The analysis excluded any children with birth weights at or above 2500 g. Excluding these children’s data introduced the possibility of selection bias during outcome modeling. A two-stage process addressed such a threat to our results’ validity. Firstly, we formulated a selection equation based on all employed explanatory variables plus an additional one, food insecurity, which indicated if a family could not afford sufficient food. This selection equation estimated, for each child included in our analysis, the probability of having low birth weight. That is, the selection equation obtained a hazard rate for each child. We incorporated food insecurity in our selection equation based on a prior finding that low-birth-weight infants were associated with food insecurity occurring in the year preceding data collection [7]. Moreover, including food insecurity furthered our pursuit of an identified outcome model [52]. Obtaining hazard rates provided an additional variable for the second stage of analysis, which constituted the final regression model. Each hazard rate stated the likelihood that the associated low-birth-weight child would be included in the final model [52].
Since the present study used a binary outcome variable, it employed STATA logistic regression featuring linearized variance estimations with robust standard errors. Moreover, the present study applied the sampling weights provided by NSCH researchers. A preliminary analysis indicated that racial discrimination generated a singularity because there were no cases in which a low-birth-weight child who experienced racial discrimination was reportedly in “fair/poor” health. Since the modeling was unable estimate the variable’s coefficient or odds ratio, our final analysis excluded the variable racial discrimination. On the other hand, preliminary assessment of multicollinearity problems indicated that the variables private health insurance coverage and public health insurance coverage generated low tolerance statistics (<0.4) and strong correlation (r = −0.72). We kept these two variables in final data analysis because understanding families’ and children’s medical insurance status was important to the present study. The final model yielded correlations among explanatory variables of −0.72 ≤ r ≤ 0.60.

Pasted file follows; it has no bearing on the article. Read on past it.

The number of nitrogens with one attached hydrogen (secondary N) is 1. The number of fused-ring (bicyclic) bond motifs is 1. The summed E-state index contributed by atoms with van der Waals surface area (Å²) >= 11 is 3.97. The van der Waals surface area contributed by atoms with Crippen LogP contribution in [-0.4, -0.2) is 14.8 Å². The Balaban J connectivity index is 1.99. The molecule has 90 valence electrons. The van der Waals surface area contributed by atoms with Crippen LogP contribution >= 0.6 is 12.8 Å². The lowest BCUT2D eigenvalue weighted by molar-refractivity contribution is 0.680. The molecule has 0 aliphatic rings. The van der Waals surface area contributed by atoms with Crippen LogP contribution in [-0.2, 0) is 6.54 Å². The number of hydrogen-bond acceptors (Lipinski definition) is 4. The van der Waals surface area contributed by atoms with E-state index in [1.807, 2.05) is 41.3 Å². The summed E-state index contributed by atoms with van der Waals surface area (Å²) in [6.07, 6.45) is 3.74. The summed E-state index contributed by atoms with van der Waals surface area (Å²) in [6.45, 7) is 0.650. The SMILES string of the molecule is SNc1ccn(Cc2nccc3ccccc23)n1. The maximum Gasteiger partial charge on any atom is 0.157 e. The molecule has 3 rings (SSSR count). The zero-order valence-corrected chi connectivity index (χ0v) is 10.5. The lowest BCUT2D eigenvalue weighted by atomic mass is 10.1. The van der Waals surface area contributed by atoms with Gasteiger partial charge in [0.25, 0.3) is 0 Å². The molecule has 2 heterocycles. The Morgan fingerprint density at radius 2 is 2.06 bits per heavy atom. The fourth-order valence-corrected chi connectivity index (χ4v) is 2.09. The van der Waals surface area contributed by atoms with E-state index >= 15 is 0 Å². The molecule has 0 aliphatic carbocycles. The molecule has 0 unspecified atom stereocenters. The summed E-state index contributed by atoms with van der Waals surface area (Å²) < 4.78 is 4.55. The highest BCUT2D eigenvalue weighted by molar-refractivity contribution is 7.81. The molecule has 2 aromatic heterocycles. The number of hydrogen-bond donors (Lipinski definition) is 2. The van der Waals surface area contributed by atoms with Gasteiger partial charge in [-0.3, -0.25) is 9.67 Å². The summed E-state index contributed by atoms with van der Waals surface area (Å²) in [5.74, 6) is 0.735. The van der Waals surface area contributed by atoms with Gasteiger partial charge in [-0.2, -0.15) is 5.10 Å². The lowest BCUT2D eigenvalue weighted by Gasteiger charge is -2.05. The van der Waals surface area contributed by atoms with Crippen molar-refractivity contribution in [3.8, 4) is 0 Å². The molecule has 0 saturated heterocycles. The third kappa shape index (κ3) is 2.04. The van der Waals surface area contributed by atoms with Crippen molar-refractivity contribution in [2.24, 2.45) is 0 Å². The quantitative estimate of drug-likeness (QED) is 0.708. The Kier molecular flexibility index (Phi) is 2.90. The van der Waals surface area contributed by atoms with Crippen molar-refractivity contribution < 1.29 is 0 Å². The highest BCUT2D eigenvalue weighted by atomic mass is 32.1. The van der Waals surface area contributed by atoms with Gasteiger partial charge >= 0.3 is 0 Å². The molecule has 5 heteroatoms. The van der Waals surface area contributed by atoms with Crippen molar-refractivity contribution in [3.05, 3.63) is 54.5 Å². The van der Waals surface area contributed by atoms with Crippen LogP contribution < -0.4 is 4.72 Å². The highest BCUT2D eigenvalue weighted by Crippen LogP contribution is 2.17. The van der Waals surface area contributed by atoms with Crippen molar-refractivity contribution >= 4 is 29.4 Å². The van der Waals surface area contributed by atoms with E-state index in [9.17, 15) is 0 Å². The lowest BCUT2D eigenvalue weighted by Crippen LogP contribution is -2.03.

3. Results

3.1. Descriptive Statistics

Descriptive statistics showed that a great majority (98.3%) of the low-birth-weight children had “excellent/very good/good” health (see Table 1). The average age of children and of parents was 3 years and 38.3 years, respectively; 53.7% of children were girls. Furthermore, 24.2% of these children lived in impoverished neighborhoods and the average score for safe neighborhoods was 3.6 (i.e., “somewhat agree”). Of the children, 58.6% were White, 10.7% were Black, 12.4% were Hispanic, 8.3% were Asian, and 10.0% were other ethnicity/race. In this study, parents’ average educational attainment was 6.1 (an associate’s degree), and 73.1% of parents were employed. Of the families in the sample, 15.4% had incomes at or below 100% of the FPL, 16.8% had incomes between 101% and 200% of the FPL, and 67.8% had incomes above 200% of the FPL.